The Rest of Life: Rest, Play, Eating, Studying, Sex from a Kingdom PerspectiveWritten by Ben Witherington III Reviewed By Daniel Doriani
Ben Witherington is a gifted and prolific NT scholar who has written a number of excellent monographs that contribute much to the intellectual life of the church. This is a different sort of book, one best appreciated by fans of Witherington who want to spend time with one of our leading theologians. The Rest of Life: Rest, Play, Eating, Studying, Sex from a Kingdom Perspective is structured around five long chapters, which are already named in the subtitle: rest, play, food, Bible study, and sex. The final two essays (on study and sex) are the strongest, the result of extensive research and crisp writing. The chapters on play and rest are summaries of Christian wisdom. We will come to the chapter on eating later.
The introduction to the book says it is addressing “normal weekly events in the normal Christian life,” especially topics we “seldom hear anything about” (p. vii). This applies chiefly to the chapters on play and food. If one wonders how the chapters on rest/Sabbath (including worship) and Bible study match this goal, perhaps they are the sources of direction for the rest of life. Most chapters are eclectic, with academic sections featuring serious exegesis as well as casual sections that may include folksy stories and pastoral words for the reader’s heart. In a departure from typical practices, two of the five chapters feature a very long book review.
The first chapter, on rest, begins with a twenty-page review essay of Sigve Tonstad’s 2009 learned tome, The Lost Meaning of the Sabbath Day, and then moves to the topics of rest and worship. Chapter two, on play, builds on the insights of respected authorities on play, above all the underappreciated Robert Johnston’s outstanding monograph The Christian at Play. Chapter four, on the study of Scripture, is loaded with insights on the proper reading of Scripture, all graced by apt case studies and an invigorating style. The last chapter, on sex, also begins with an extended book review—in this case Rob Bell’s 2007 book Sex God. The review section highlights Witherington’s strengths—his mastery of biblical data and his eye for social commentary. The chapter is strongest when in exegetical mode, going where Witherington wishes, as in the exposition of the qualifications for elders and deacons (p. 141–51).
The reader will notice that I skipped chapter three on food. The style of the chapter suggests a sleepy editor. Consider the double use of the maladroit phrase “context in which” on page 67: “The social context in which the Bible was written was a context in which people ate just to stay alive.” This sentence could simply read, “In biblical times, people ate to survive.” Or, “Today, the superabundance of food tempts us to overeat. In biblical times, the problem was scarcity.” This sort of problem is common. One sentence blandly and repetitively begins, “We have talked about what the Bible says about . . .” (p. 73).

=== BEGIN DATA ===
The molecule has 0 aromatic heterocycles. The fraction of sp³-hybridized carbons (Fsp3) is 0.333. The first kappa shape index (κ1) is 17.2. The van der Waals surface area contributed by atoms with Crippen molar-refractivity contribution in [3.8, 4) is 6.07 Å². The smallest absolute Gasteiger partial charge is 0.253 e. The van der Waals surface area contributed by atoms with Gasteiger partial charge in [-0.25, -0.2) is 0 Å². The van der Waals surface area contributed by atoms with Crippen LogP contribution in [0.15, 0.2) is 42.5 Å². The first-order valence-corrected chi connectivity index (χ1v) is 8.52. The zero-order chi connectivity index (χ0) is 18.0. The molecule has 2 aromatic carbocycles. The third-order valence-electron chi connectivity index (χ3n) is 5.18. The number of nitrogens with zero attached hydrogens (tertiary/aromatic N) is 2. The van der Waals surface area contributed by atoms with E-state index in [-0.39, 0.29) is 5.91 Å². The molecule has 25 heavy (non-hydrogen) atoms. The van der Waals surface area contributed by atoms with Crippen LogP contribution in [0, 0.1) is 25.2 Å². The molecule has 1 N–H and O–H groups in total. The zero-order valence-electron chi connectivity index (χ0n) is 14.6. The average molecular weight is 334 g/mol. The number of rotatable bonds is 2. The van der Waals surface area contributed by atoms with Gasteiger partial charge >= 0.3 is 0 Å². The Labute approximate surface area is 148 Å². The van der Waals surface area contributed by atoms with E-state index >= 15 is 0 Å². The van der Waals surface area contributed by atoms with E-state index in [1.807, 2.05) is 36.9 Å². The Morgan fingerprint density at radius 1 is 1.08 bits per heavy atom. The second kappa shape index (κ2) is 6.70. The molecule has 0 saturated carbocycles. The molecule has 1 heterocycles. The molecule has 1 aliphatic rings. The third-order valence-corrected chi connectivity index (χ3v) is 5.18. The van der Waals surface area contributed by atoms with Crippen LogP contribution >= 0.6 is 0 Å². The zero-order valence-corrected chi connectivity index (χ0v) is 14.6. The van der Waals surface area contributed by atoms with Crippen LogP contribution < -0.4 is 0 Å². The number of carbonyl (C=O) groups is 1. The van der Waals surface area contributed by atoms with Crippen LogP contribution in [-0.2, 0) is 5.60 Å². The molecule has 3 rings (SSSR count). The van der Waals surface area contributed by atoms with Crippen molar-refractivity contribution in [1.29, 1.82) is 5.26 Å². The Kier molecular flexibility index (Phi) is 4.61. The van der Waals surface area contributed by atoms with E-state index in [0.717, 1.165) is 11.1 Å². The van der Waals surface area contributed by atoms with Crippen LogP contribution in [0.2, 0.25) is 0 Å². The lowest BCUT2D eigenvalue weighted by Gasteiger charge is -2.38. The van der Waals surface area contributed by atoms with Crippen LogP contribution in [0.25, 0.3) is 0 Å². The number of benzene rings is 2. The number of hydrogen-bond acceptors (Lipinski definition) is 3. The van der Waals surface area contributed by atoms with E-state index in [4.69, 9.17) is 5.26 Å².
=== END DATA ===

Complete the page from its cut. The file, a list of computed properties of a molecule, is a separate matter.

The content of the chapter is disappointing too. When Witherington repeatedly says, “I think I know the reason” (p. 65), “I imagine” (p. 66), “I suspect” (p. 66), and “A moment’s reflection will show” (p. 66; cf. p. 136), he inadvertently implies that he meditated on his topic more than he researched it. There are several pages of biblical data. For example, in pages 68–69, Witherington quotes ten passages that use the word “feasting” and offers helpful comments on some of them. Yet the citations are puzzling. The translations appear to be his, and his renderings commonly disagree with the major English translations. On five occasions he translates the common Greek verb ἐσθίω with “feast” rather than the normal “eat” without explaining his decision.
Witherington wisely devotes a large portion of the chapter to cultural analysis of Western problems, chiefly overeating and obesity. I laud his commitment to sane eating and exercise. Witherington begins with an account of a speech he gave at a Christian convention. He recalls his shock as he gazed at a sea of overweight pastors. Indeed, pastors should show self-discipline, but is it proper to name the denomination (not his own) and the city of the event (p. 65)? Later, he sensibly comments on food in the media. Yet the analysis focuses on two long-defunct television programs featuring popular but widely ridiculed hosts who were more entertainers than chefs. Further, the comments on these men are, at best, rambling and digressive. His cited sources are an obituary for one chef (p. 70) and a Wikipedia article, quoted at length (pp. 71–73), for the other. Witherington is a capable author, a learned man, and a winsome lecturer. But this chapter was a draft, not a completed work.
That said, the other chapters have much good content. Overall, this is a book for Witherington’s many devotees. They will enjoy his unique blend of scholarship and light-hearted observations, crisply stated, on topics of abiding interest.
Covenant Theological Seminary
St. Louis, MO, USA
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